By Cafe Society
By Kristin Pazulski
By Chris Utterback
By Cafe Society
By Jamie Swinnerton
By Jamie Swinnerton
By Mark Antonation
By Lori Midson
You don't have to know a spark plug from a socket wrench to enjoy a cold one at the Squeeze Inn. But it helps. Drop by this tiny northwest Denver nook -- the name is perfect -- and you find yourself submerged in the glories of car culture. The fender-smashing mayhem of ESPN's Speed World comes roaring out of the TV set. The Beach Boys sing "409" on the jukebox. There's a NASCAR schedule plastered to the ceiling, and the linoleum floor is straight checkered flag; almost every square inch of wall space is devoted to race-car pictures and race-theme beer posters. The casual talk at the tables -- all four of them -- is about camshafts and carburetors and timing chains.
In other words, the Pep Boys would love this place. So would Dale Earnhardt and Mario Andretti. And so will anyone who's ever changed his own air filter, replaced a U-joint or lovingly restored a '51 Ford. Hey. If owner Ralph Frazzini featured Pennzoil on draft instead of Budweiser, the regulars would probably clamor for a longer happy hour.
Saturday before last, the Squeeze Inn held its semi-annual outdoor car show in the parking lot, which is ten times the size of the bar itself. Make no mistake: The tribes had gathered to celebrate the mythology and magic of the American automobile. Among the fifty or so hot rods and street machines on hand, Rudy brought his beautiful 1946 Ford, Ken his fire-engine-red 1967 GTO, Ron his turquoise '57 Chevy Bel Air. A sprinkling of Brothers Fast and Sons of Silence came by on their Harleys. There were a lot of great cars, but I fell for Ray's customized '48 Chevy convertible, in a dazzling shade of midnight blue, like a teenager falls for a movie star. Come to think of it, this gorgeous vision of faultless chrome and dark sweeping line was as beautiful as Liz Taylor in her prime or Julia Roberts the day before yesterday. For a long moment there, I didn't even want to go inside and grab a drink.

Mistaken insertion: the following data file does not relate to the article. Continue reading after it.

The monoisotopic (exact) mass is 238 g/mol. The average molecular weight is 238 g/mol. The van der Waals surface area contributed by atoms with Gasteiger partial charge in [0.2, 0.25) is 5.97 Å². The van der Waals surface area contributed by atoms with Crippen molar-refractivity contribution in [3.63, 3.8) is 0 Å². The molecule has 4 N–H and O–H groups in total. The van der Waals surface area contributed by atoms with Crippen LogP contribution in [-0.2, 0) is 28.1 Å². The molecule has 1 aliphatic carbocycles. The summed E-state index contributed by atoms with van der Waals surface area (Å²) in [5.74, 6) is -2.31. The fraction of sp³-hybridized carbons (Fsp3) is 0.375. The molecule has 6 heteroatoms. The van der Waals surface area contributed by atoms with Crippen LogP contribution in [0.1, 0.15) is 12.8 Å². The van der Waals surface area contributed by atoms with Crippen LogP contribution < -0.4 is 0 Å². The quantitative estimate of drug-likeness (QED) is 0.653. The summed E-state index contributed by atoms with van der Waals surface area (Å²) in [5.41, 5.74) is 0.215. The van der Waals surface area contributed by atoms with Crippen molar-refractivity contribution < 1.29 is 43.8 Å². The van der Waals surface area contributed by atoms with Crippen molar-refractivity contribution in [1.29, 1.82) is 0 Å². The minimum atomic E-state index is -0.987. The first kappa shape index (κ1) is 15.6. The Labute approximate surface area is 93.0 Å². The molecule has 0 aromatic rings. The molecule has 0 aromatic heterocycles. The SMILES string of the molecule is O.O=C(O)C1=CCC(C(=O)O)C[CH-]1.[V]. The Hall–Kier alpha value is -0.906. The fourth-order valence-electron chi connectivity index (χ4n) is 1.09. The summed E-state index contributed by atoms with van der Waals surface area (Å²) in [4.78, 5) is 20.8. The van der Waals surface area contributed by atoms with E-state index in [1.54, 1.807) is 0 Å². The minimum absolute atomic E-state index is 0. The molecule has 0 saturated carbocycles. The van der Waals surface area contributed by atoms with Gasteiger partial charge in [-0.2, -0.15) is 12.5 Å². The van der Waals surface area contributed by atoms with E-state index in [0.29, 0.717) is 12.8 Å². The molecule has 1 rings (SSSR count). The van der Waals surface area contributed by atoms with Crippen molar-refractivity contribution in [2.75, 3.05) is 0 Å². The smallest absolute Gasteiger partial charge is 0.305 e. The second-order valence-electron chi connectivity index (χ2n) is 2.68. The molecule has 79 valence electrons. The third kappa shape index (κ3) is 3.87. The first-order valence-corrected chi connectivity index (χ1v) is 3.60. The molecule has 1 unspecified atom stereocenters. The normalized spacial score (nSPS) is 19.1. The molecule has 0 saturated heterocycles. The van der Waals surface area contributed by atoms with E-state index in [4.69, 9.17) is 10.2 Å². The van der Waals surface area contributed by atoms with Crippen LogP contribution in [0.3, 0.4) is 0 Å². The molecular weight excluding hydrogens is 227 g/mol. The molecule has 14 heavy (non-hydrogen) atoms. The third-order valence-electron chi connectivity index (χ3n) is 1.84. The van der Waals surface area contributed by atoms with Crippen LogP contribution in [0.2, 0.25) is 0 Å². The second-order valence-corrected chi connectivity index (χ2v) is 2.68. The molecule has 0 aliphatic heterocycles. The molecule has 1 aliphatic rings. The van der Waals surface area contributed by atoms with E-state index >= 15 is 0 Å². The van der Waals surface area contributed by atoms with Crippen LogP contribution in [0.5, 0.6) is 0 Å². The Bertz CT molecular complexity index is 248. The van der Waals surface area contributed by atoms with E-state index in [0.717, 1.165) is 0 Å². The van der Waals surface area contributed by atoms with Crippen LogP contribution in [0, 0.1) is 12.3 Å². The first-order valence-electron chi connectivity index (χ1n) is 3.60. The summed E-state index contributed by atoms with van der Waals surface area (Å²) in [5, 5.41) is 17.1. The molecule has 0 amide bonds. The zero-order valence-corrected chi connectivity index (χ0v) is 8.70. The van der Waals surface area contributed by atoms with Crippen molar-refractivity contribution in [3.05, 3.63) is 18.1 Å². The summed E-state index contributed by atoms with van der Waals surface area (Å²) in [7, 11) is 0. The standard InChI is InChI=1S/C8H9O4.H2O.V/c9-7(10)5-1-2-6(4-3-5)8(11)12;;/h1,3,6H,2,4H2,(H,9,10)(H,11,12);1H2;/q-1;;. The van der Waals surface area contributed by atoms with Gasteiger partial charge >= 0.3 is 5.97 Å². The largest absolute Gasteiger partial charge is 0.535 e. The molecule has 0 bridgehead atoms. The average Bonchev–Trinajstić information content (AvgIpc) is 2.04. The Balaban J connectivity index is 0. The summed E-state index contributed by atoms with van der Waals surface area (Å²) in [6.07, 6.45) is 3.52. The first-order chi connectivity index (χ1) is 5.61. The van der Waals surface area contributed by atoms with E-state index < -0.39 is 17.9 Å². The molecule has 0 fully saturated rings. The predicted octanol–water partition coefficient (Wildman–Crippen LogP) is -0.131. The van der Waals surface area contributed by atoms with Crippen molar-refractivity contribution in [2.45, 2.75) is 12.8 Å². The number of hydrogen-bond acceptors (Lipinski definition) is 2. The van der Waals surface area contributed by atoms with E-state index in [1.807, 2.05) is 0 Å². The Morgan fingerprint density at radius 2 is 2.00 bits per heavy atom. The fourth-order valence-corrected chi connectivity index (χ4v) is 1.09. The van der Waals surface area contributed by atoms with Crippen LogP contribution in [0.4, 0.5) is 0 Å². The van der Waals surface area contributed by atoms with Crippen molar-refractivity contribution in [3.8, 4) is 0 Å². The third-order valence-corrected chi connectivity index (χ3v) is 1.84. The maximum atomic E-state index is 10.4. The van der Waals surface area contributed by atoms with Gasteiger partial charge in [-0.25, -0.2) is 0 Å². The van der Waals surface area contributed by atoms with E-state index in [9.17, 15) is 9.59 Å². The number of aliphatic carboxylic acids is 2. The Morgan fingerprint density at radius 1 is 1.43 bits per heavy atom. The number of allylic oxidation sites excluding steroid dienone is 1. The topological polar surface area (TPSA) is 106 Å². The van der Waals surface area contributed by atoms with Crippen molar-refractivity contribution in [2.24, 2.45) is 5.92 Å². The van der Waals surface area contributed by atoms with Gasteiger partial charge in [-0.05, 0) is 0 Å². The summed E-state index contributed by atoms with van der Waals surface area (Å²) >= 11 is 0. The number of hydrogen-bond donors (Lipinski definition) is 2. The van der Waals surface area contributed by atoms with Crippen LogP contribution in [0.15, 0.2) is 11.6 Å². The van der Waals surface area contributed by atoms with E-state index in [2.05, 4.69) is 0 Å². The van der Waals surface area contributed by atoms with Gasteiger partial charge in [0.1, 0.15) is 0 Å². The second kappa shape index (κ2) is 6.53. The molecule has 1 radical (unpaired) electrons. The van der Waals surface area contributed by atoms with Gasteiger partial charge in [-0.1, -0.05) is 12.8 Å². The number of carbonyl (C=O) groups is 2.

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That would have been a mistake, though. Because the Squeeze Inn is itself a classic -- every bit as appealing as the impeccably restored black 1948 Dodge taxicab (complete with vintage trip meter) that Dee drove to the car show. Old Denverites remember this squat brick cottage as the Hill Top, a cozy, seven-barstool, four-table saloon where brothers Joe and Roxie DeNuzzi held forth for almost half a century, regaling their customers with matchless war stories and, whenever they felt like it, tuning in the late movie on their ancient black-and-white TV. New owner Frazzini, who's the size of a Buick Roadmaster, bought the place four years ago, renamed it the Squeeze Inn and installed his passion for four-wheeled fury. The brothers DeNuzzi had their style, and Frazzini has his. What hasn't changed is the essential charm and intimacy of the place: It's smaller than the average living room or racing garage, and when Ralph is on the premises, you inevitably trade a little paint with him. The Squeeze makes up in verve what it lacks in floor space.
"Honey," one bartender told us, "we once had 92 people in here, and I mean, it was claustrophobic." Maximum occupancy is 28, and if you're not immediately a part of everyone's conversation, it's only because management has got the Indy 500 reruns turned up too loud. The Squeeze Inn is certainly no place to get away from it all, or to coop with a secret love, but it's matchless for meeting new gearheads and hashing out old races. Especially if you don't give a damn that the house wine is Franzia rosé straight out of the box or that dinner means microwave pizza and a bag of chips.
Unless you've got the Northstar system in your ride, though, you might need directions. Go north to the corner of I-70 and Sheridan, hang a louie on the north frontage road, and suddenly you're there -- in horsepower heaven.